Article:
In the interests of Calamity Fairness, here’s a most depressing Bloomberg article:
Texas Explosion Seen as Sign of Weak U.S. Oversight
The Texas plant that was the scene of a deadly explosion this week was last inspected by the Occupational Safety and Health Administration in 1985. The risk plan it filed with regulators listed no flammable chemicals. And it was cleared to hold many times the ammonium nitrate that was used in the Oklahoma City bombing.
For worker- and chemical-safety advocates who have been pushing the U.S. government to crack down on facilities that make or store large quantities of hazardous chemicals, the blast in West, Texas, was a grim reminder of the risks these plants pose. And they say regulators haven’t done enough to tackle the problem.
“Definitely, somewhere along the line at the federal level, there was a failure,” Sean Moulton, director of open government policy at the Center for Effective Government, a Washington-based watchdog, said in an interview. “It was quite clear that they just didn’t consider flammability or explosiveness to be a problem, and given what occurred that was clearly shortsighted.”
The April 17 fire and explosion at Adair Grain Inc.’s West Fertilizer Co. plant flattened houses and devastated the center of the town of West, about 80 miles south of Dallas. Search crews had recovered 12 bodies as of noon today and 200 people were reported injured, making it the worst U.S. industrial disaster in three years. U.S. Senator John Cornyn said 60 people remain unaccounted for.
Cornyn said today he’s “confident” the blast will lead to a review of the government’s chemical plant safety rules….
The West fertilizer plant had only about seven employees, and “these kind of workplaces are not typically inspected by OSHA,” Peg Seminario, safety and health director of the labor federation, said in an interview. “What people don’t understand is how limited resources are to oversee workplace safety and health.”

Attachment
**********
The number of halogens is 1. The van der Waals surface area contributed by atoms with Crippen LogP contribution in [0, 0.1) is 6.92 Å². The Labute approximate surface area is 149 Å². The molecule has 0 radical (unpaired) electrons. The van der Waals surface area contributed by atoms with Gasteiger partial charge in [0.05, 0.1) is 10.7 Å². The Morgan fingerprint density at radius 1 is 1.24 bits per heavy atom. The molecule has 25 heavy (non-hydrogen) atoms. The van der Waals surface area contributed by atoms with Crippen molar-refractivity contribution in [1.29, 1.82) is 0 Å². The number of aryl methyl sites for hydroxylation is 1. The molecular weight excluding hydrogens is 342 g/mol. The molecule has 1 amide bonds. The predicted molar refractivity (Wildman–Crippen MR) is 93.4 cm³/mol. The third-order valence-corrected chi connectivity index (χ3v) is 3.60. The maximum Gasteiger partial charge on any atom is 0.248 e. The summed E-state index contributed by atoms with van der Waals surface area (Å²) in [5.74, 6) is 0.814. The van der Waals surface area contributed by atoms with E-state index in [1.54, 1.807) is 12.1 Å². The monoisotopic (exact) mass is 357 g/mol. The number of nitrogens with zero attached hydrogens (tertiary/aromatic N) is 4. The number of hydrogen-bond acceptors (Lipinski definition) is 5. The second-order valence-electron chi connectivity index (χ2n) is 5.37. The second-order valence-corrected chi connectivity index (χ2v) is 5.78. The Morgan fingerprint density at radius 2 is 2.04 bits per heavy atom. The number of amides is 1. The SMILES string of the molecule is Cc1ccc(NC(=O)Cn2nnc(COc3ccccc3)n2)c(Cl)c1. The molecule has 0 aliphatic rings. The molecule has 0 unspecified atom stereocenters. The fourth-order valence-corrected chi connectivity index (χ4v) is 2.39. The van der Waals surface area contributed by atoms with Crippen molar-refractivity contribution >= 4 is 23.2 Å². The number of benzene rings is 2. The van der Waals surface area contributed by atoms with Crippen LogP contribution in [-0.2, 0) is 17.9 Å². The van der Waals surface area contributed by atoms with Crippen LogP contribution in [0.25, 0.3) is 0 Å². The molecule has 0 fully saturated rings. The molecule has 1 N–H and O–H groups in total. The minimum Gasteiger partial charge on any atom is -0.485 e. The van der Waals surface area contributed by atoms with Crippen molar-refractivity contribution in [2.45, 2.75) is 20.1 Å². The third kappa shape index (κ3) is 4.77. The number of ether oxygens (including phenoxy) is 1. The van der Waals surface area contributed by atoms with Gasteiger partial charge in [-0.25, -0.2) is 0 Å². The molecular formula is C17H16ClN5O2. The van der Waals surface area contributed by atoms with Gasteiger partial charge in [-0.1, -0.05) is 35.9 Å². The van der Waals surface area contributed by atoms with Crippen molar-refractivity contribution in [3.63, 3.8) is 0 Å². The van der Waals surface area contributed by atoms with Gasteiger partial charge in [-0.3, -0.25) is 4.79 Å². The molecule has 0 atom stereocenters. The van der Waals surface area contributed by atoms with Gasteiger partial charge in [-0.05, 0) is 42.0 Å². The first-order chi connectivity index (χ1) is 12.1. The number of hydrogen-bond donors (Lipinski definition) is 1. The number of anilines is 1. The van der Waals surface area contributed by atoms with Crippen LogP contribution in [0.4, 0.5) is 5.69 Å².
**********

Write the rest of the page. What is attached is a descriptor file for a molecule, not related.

Since the Bhopal chemical release in India in 1984 that killed thousands of people, environmental groups, unions and safety groups have been pushing the U.S. to tighten federal oversight of chemical production and storage facilities. While they pressed for such proposals after the 2001 terrorist attacks in New York, legislation they advocated never passed Congress. The EPA considered regulations but dropped that idea under President George W. Bush’s administration….
On July 25 about 50 groups sent a petition to the agency asking it to invoke a provision of the Clean Air Act to implement rules mandating the use of non-hazardous chemicals, or changes in processes at those plants to reduce the risks, such as lowering concentrations or changing temperatures.
The petition was signed by groups such as the United Steelworkers, Sierra Club (FSUSX), Greenpeace and Air Alliance Houston…
Since receiving the petition, EPA hasn’t responded and it faces no deadline to do so…
Speaking of marathons, the emergent Boston “crime spree” has temporarily sucked up all the media attention, but as they finish digging out the bodies and tallying all the “minor” bad decisions that led to a major disaster, there will be — I hope — a lot of investigative journalism to be committed. From what I’ve seen so far, the plant had been running with newsmaking incident for fifty years, there were only a handful of employees, zoning laws in Texas are even more forgiving than their environmental standards, and besides, Free Market…